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Church, temple find home together in synagogue building

Aixalee Villatoro of Brentwood moves the pulpit after

Aixalee Villatoro of Brentwood moves the pulpit after the Ministerio Jesucristo Vive service to make way for a Jewish service at a former synagogue in Smithtown on Saturday, July 15, 2017. Credit: Ed Betz

They may be the unlikeliest roommates in Smithtown.

Four years ago, the Conservative Jewish congregation of Temple Beth Sholom, facing mounting bills and dwindling membership, sold its Edgewood Avenue synagogue to Ministerio Jesucristo Vive, or Jesus Christ Lives Ministry — a burgeoning, largely Latino evangelical church.

The church counts about 1,500 members and hundreds of families; the synagogue, about 75 families.

The synagogue sold for $1.75 million in 2013, according to property records. Leaders of the two congregations agreed that they would share the space for at least five years, with Beth Sholom staying rent-free during that time. Cohabitation has worked, leaders of the two religious groups said in interviews this month.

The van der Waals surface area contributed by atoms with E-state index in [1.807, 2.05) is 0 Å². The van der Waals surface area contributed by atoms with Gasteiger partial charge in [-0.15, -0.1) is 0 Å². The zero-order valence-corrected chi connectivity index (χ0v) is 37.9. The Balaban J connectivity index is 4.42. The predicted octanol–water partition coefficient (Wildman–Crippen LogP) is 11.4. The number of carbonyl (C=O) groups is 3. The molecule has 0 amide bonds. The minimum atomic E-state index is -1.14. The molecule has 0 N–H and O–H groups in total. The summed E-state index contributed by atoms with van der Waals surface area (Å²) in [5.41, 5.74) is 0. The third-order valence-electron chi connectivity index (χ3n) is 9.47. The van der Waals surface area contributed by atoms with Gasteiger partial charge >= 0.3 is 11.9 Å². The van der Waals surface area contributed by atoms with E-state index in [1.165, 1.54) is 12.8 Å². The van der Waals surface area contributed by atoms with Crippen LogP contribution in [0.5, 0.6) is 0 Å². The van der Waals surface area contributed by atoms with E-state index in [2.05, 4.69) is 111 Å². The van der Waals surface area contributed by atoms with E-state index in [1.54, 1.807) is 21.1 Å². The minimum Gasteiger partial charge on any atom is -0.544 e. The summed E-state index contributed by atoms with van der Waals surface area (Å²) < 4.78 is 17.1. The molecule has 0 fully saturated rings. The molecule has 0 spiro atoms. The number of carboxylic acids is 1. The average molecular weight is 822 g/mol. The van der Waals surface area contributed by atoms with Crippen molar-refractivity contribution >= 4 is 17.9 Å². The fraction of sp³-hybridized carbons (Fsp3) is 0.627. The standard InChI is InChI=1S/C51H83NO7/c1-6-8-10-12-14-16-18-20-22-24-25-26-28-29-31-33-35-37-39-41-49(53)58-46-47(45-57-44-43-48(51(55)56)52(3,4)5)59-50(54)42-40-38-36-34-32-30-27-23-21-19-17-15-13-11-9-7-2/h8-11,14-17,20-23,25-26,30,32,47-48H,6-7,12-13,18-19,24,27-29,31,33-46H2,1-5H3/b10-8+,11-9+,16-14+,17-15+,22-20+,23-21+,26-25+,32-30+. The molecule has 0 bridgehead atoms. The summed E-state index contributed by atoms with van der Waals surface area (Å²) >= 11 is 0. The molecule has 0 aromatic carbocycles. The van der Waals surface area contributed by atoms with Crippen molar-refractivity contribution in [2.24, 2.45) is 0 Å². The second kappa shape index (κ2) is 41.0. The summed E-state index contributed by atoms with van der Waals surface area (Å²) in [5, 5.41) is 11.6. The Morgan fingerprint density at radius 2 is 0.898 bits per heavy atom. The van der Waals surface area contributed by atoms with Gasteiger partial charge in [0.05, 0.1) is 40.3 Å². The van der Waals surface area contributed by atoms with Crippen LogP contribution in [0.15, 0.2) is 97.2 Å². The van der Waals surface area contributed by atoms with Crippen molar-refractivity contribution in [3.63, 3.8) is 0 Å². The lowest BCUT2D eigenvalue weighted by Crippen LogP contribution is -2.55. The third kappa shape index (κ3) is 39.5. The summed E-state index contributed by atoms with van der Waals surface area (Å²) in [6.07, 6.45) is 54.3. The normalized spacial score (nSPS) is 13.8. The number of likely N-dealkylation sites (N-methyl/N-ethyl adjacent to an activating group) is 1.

“We use something, we put it back,” said Pastor Raymond Jaquez, who leads the church with his wife, Pastor Monica Jaquez. “We want them to feel comfortable,” he said, as if there’s “not a new owner, just new management.”

The church brought with it little Christian iconography, save a Christian flag that hangs off to the side of the sanctuary the congregations share.

A rare Torah scroll, rescued from Nazi-controlled Europe during World War II, retains its place of pride in the building’s lobby; in the banquet hall, the stained glass windows remain, illustrating Old Testament scenes familiar to adherents of both faiths.

Rabbi Jonathan Waxman still occupies his book-crammed office; the Jaquez pastors work out of smaller, neater rooms across the hall.

During the Jewish High Holidays, when Beth Sholom’s evening services sometimes overlap with Jesucristo Vive’s Wednesday night prayer meetings, the church moves downstairs, but typically, the only day both congregations use the sanctuary is Saturday, when the Christians hold a morning prayer meeting, then leave as the Jews start their Sabbath service.